“No. Just injuries.”
“And the target?”
“That… is rather hard to explain…”
Normally, Deyar would have been thankful for still being an active Ksa. He considered his duties as a member of the Arbiters to be one of the most important jobs around. So when Feyar sent the entire R-Class to a mysterious fortress on the skirts of Hertany, Portalia, Deyar was very confused.
He never thought that they would be facing an army of mind-controlled Ksa.
“Forty isn’t too bad. With many Ksa leaving home and going to neutral lands, I would have expected him to have recruited far more. We are… programmed to serve him, after all.”
“It was mostly N-Class and U-Class Ksa,” a voice echoed over Deyar’s radio. It was Seyar, the team’s medic. “Traditionalists. A handful of D- and L-Class Ksa too. Any of us would have jumped at the chance to serve Photeianos. I am thankful that the younger K, S and V-Classes all knew to stay well away.”
“They had not been approached yet,” Feyar tutted. “The majority of them are serving their respective generals’ legions, there was no way to. Now, explain what happened to the target.”
Deyar sighed, then closed his eyes. He didn’t feel sad or scared or anything. It was just to build a clearer image in his memory.
The majority of the R-Class had stood at the entrance, calmly waiting to be let in. Feyar and Ohmyar and Ioar had remained further way, with Ioar routing comms between them. They’d always had their own backup system, just in case, and here it was definitely needed. The second those huge, heavy doors opened, a horrible static ruined their telepathic link.
The team was greeted by Ayvee-En, the N-Class leader who had replaced Thitavee-En a while back. Behind him were ten Ksa, all wearing armour that obscured both their looks and their vision.
“We asked whether Photeianos was present and whether we could speak to him,” Deyar explained. “They refused. They refused even when we showed them our warrant to search the castle.”
“That was when our camera feed cut out, yes?” Feyar asked.
“Yes. We asked again, threatening the use of force, and Ayvee-En relented, but he insisted on everyone following us.”
The walls were bare and empty. As if they’d removed everything that made the place look vaguely comfortable. The entire castle reminded me of something from a Cassid fantasy horror film. Everything culminated into a massive spiral staircase that twisted down into a dark pit. At the bottom was a room that looked like the fanciest of Thrakian nests. Gold everywhere. Bones too.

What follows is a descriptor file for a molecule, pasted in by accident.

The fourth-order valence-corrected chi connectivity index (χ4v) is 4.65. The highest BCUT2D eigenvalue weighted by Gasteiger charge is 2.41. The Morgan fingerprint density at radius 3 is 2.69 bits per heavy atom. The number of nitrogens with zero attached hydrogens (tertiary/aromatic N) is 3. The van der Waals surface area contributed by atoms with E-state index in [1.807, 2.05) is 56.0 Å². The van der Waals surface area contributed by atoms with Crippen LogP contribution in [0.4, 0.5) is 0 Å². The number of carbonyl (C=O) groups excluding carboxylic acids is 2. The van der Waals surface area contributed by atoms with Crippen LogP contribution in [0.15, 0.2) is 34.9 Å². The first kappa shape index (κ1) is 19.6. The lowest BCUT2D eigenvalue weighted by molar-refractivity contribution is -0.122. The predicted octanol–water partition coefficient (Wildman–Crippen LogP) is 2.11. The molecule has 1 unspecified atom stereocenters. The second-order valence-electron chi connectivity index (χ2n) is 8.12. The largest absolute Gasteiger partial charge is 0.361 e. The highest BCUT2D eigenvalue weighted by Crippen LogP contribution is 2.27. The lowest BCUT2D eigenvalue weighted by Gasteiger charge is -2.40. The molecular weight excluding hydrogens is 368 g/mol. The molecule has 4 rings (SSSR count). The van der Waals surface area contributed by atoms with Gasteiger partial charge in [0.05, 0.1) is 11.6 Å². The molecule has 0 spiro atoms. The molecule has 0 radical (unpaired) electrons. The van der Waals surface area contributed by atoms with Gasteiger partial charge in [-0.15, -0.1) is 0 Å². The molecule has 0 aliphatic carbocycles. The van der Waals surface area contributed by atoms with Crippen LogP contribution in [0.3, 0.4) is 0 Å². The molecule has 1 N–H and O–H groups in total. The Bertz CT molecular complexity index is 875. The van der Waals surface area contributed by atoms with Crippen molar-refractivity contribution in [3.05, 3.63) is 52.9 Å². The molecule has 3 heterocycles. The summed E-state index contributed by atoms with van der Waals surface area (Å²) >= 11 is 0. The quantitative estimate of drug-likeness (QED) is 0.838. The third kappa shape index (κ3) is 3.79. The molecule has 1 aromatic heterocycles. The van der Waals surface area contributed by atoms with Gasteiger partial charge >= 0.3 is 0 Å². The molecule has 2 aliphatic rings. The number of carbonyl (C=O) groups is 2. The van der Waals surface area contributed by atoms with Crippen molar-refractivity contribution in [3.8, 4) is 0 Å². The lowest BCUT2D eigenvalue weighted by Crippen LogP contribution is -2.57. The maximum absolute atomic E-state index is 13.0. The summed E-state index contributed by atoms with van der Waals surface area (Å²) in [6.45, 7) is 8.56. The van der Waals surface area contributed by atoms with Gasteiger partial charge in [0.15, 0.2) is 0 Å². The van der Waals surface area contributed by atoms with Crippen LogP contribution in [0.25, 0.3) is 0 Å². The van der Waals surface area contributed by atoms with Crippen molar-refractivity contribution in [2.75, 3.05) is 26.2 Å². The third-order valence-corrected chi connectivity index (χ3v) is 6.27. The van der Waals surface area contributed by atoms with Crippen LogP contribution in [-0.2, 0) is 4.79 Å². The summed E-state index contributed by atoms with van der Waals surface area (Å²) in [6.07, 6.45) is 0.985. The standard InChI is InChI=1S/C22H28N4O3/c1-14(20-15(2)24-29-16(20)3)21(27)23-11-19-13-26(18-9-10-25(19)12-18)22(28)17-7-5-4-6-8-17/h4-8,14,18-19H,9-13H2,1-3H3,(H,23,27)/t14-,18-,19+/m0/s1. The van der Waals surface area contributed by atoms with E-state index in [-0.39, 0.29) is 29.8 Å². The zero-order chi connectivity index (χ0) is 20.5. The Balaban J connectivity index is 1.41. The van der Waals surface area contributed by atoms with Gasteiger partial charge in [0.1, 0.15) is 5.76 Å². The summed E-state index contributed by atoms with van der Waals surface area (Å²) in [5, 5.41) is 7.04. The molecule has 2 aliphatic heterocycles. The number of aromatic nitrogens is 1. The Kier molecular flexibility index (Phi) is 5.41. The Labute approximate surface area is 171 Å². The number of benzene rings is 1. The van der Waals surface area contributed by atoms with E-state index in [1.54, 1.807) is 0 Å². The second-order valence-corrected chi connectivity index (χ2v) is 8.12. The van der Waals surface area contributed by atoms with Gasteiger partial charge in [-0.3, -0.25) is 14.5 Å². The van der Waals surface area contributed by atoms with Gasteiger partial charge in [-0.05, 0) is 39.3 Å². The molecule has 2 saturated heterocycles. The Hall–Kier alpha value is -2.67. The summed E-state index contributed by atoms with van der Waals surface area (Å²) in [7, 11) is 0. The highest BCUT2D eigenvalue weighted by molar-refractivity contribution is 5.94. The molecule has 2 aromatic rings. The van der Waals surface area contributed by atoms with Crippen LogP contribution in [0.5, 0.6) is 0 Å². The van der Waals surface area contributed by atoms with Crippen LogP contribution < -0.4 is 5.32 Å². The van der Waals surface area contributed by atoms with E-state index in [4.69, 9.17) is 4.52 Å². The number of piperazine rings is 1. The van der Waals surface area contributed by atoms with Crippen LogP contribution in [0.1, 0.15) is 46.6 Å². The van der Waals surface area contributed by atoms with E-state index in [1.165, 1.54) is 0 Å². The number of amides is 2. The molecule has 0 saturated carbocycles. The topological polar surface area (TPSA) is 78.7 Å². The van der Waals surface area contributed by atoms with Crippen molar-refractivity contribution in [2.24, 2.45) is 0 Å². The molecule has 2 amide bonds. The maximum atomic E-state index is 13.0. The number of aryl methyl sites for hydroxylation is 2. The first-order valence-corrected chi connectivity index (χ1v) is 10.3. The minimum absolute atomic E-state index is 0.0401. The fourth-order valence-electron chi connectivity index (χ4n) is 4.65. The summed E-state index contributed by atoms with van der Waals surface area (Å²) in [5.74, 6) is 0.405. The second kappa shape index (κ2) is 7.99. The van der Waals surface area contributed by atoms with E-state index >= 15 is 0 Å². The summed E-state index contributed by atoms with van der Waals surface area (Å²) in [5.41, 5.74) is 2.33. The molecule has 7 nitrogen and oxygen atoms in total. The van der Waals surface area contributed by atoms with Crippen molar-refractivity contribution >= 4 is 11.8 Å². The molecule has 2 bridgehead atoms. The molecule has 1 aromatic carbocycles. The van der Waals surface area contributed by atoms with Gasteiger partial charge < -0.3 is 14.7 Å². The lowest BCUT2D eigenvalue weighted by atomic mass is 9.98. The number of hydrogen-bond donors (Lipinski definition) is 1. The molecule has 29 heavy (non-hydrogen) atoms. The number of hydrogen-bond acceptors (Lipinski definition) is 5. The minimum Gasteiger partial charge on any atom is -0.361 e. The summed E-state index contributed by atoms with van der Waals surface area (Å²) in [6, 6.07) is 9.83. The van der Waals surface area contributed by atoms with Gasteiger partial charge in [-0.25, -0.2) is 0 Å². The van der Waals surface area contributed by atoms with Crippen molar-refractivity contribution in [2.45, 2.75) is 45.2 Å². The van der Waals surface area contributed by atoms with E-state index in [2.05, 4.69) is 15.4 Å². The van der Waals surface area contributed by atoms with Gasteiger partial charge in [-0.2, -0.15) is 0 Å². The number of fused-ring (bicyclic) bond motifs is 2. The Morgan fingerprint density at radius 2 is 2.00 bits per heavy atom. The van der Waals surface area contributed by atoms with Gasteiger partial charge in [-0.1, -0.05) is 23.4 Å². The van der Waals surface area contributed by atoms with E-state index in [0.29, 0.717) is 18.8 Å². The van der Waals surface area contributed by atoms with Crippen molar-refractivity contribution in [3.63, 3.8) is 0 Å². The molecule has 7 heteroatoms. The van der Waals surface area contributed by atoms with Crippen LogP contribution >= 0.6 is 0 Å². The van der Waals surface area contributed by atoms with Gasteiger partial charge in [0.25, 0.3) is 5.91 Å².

“We’ll have to test that,” Seyar’s voice crackled on the radio. “But from the looks of things, it’s a mixture of life. Might have a multi-species murder case here.”
“Well, we pretended to ignore that. We were there for Photeianos. We showed him the official documents requesting he turn himself in. We showed him our arrest warrants. We did everything by the books.”
After that, things got hazy. Deyar remembered all the other Ksa turning on them. The R-Class of course fought back. Each one of them had brought a Dontric Darter, a type of gun ONLY given to the R-Class, used exclusively to take out other Ksa.
Their target was Photeianos though, and he was in the middle of… something. He was talking to a silver pool of water in what looked like a gold-plated bird bath, muttering strange words that only vaguely made sense.
“And that was when the… spirits… appeared?”
“No. Just the first one…” Deyar rubbed his eyes, trying to refocus. “We were mostly busy trying to put our fellow Ksa to sleep. They were brainwashed. They didn’t want to harm us, they were trying not to. This spirit though, it was as if it had followed us!”
“Like a ghost?”
“It was somewhat solid. Almost like a living shadow, with gold armour on it. Honestly it looked a bit like a Threan-type Rethan. Would have mistaken it for one had it not roared the way it did.”
Deyar closed his eyes again. The sight of the spirit was still there. As it flew by, it dragged its claws over the attacking Ksa, all of them falling asleep instantly. What was more unusual was that Photeianos was starting to panic. He’d grabbed a gun and was firing wildly at the spirit.
“Elar and myself threw some shields up to protect the fallen Ksa, but it was a stone cylinder of a room. Those bullets ricocheted. It was a stolen Cassid weapon, not a standard laser rifle or gun staff. That’s where Emar’s little injury came from.”
“So what about the other being?”
“I…” Deyar thought back. Everything had started to get blurry. A second being, an arm or something, exploded out of the silver water, reaching for Photeianos. “We all saw what it was doing. It was going to drag Photeianos into the puddle, pull him away.”
The black and gold spirit, it screeched and threw something. A Rethan gun staff. A ghostly, black one. It pierced Photeianos in the shoulder. But the first spirit hadn’t been fast enough. The large, silvery hand pulled Photeianos into the puddle and promptly disappeared.
“By the time we got to the bottom, Photeianos was gone. So was the water. The little basin was empty. The first spirit lingered briefly, I think it was checking on us. Then it flew out, via the way we’d come in.”
“That explains the black thing I saw…” Ioar muttered as he walked by, interrupting. “That was weird. Either way, the Circle is going to be pissed when they find out about all this…”
Seyar’s voice echoed through his comms. “That is why Feyar is interviewing all of you. We need as much detail as possible, and with those forty Ksa all brainwashed and not remembering what happened, this makes the Arbiters look bad. Everyone is checked out here. I’m heading back to you to clear up.”
“So what now?” Deyar asked, feeling rather tired.
“We take this to the High General,” Feyar growled. “After that, I do not know…”